Frame grab showing some of the information Mobileye (NYSE:MBLY) provides, including lane marking detection, vehicle detection and range, etc.
Tesla (NASDAQ:TSLA) recently presented its Autopilot 2.0 hardware. When it unveiled this new hardware it said, as I had predicted, that it would be capable of full autonomy down the road. At the same time, however, it also said something, which goes as follows:
Before activating the features enabled by the new hardware, we will further calibrate the system using millions of miles of real-world driving to ensure significant improvements to safety and convenience. While this is occurring, Teslas with new hardware will temporarily lack certain features currently available on Teslas with first-generation Autopilot hardware, including some standard safety features such as automatic emergency braking, collision warning, lane holding and active cruise control. As these features are robustly validated we will enable them over the air, together with a rapidly expanding set of entirely new features. As always, our over-the-air software updates will keep customers at the forefront of technology and continue to make every Tesla, including those equipped with first-generation Autopilot and earlier cars, more capable over time.
Put another way, a new Tesla with AP2.0 hardware is, right now, less capable than an old Tesla with AP1.0 hardware. It lacks:
- Automatic emergency braking.
- Collision warning.
- Lane holding.
- Active cruise control.
Tesla, as written above, says these features are absent because they need to be validated, and need data from the new cars running in "shadow mode" so as to become good enough/better. It's easy to know this is not true. Let me explain why.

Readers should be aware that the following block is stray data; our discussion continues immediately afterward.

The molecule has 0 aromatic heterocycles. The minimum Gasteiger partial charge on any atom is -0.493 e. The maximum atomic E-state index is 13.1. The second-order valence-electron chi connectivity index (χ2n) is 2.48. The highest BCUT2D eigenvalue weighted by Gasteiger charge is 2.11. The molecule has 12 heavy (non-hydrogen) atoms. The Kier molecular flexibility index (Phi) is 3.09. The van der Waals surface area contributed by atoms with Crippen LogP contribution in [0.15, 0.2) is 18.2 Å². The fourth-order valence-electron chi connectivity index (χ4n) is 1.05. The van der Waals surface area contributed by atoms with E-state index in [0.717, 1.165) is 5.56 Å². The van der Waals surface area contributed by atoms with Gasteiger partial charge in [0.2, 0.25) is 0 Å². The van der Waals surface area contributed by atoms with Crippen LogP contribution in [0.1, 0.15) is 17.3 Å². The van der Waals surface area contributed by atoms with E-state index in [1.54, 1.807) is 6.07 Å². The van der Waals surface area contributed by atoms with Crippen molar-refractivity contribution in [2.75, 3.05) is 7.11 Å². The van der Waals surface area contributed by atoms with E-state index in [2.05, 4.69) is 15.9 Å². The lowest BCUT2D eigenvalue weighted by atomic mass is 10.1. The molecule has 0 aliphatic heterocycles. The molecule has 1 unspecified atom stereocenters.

First, The True Reason
The reason why Tesla lost those features (ADAS features), is because AP1.0 relied entirely on Mobileye's EyeQ3 to be able to provide them.
You see, there is indeed AI (Artificial Intelligence) which goes into being able to deliver those features. However, this AI was applied by Mobileye and its output was part of what the EyeQ system delivered. Said another way, it was the EyeQ3 system which delivered to Tesla ready-made information about object identification/classification, road and lane geometry, range of vehicles, range-rate of vehicles, etc., which allowed Tesla to deliver the ADAS features. Look at the left menu on Artificial Vision Applications, and read about some of them. This is immediately obvious.
When Tesla went away from Mobileye and adopted a Nvidia (NASDAQ:NVDA) hardware solution, it lost all of this ready-made information. Thus, it immediately lost the ability to deliver its existing ADAS features - the very features, which the public at large thought represented the visible face of Tesla's self-driving leadership.
Now, to get back to where it already was, Tesla will have to re-create, itself, the recognition of all these objects, ranges and boundaries. This is a neural networking learning task, but not one where high accuracy can be gotten without supervised learning. And what is "supervised learning"? It's a neural network learning process where the training set has both instances of what you want to recognize and labels for the correct result.
This is the main learning process, which can, in today's world, deliver very high accuracy. It's the process used by Google (NASDAQ:GOOG) (NASDAQ:GOOGL) to provide object recognition in its Google Photos app/service. It's the process now starting to be used by Google on its Google Translate app/service to improve its accuracy. It's likely also the process, which Mobileye used, to be able to provide accurate outputs (Mobileye describes it as a statistical learning process).